Setting the Captive Free: Domestic Violence

Recently, a friend of mine was writing about her experience with domestic violence. One of the things she wrote that resonated with me was, “Domestic violence is a form of imprisonment.” Truer words could not be spoken. She was speaking in terms of the way she felt captive to a lifestyle she did not choose because of her fear. Her words made me think about the ways domestic violence can manifest that bondage.

Domestic violence doesn’t just imprison you physically, though often it does just that. It also imprisons your mind, heart, and spirit. That is why it isn’t enough for family, friends, and advocates to help survivors get away from their abusers in terms of physical proximity. Survivors’ levels of danger do not begin to lessen until their minds, hearts, and spirits begin to step into freedom again and learn the dynamics that put them in bondage to begin with.

Domestic violence is not centered around the abuser, but around the power and control dynamic. This helps us understand that not only is dysfunction within the abuser a contributing factor, but dysfunction within the abused also contributes to the equation. As survivors, we must strive, through diligent self-care and self-discovery, to understand those parts of ourselves that need the healing of Christ in order to prevent falling into subsequent abusive relationships in our personal lives, and even in our professional lives.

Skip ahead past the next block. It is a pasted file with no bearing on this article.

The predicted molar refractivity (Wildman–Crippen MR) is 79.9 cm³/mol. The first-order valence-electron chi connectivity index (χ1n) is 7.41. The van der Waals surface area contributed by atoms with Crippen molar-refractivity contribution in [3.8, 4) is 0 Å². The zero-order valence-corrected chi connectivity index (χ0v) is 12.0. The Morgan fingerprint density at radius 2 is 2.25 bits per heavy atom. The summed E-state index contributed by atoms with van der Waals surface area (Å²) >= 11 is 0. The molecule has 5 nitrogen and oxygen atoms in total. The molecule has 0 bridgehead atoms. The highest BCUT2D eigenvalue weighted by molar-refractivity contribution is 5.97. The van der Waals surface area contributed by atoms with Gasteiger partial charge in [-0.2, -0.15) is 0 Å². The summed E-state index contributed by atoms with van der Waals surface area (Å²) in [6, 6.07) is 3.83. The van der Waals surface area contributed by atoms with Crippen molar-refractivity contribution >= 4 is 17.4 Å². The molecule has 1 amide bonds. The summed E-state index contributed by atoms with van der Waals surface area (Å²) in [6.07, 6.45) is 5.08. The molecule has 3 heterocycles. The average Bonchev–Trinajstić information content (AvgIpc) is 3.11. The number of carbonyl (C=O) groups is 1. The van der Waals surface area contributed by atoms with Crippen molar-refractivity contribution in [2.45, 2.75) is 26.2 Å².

I (quite erroneously) thought that I had myself figured out and that I was stable enough to not let that happen to me again. However, I fell into a very abusive professional relationship at one point, and it was the catalyst for me realizing that I wasn’t completely healed of the brokenness that caused me to fall into abusive relationships one after the other. I was merely avoiding intimate relationships in an effort to avoid abuse…so it manifested in my job.

Will I ever be healed completely on this side of glory? I don’t know. That is why it is essential for me to take daily self-inventory and ask myself what is in the closet of my heart. That is why it is so essential for me to give Christ lordship over the whole of me, including the closet space where it is sometimes uncomfortable to let Him in.

Let’s face it. Jesus is not a “good house-guest.” He likes to plunder through the medicine cabinets, take inventory of the closets, and ask uncomfortable questions about what has been swept under the bed or stashed in the corners. Basically, He likes to set up residence like He owns the place—because that is precisely what He intends to do—own the place.

Jesus may not be a good house-guest, but He is the ultimate homeowner. Often, we treat his ownership as an intrusion. But, the truth of the matter is that He is good at healing us, making us whole, and protecting us from the results of our own dysfunction if we are willing to let him have his way. One of my professors signs the bottom of his emails, “God gives the best to those who leave the choice to Him.” In my experience, that has held very true.

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Patricia is a student at Asbury Theological Seminary and is our own Editorial Assistant here at Seedbed. She is the primary editor for the Soul Care Collective, and is also a prayer ministry graduate of the Healing Academy. She has a teenage son named William, and has a passion for writing, theology, missions, care of souls, and healing. She is currently serving as the Prayer Ministry Coordinator for Trinity Hill United Methodist Church, and is pursuing ordination in the Lexington District of the Kentucky Annual Conference of the United Methodist Church.

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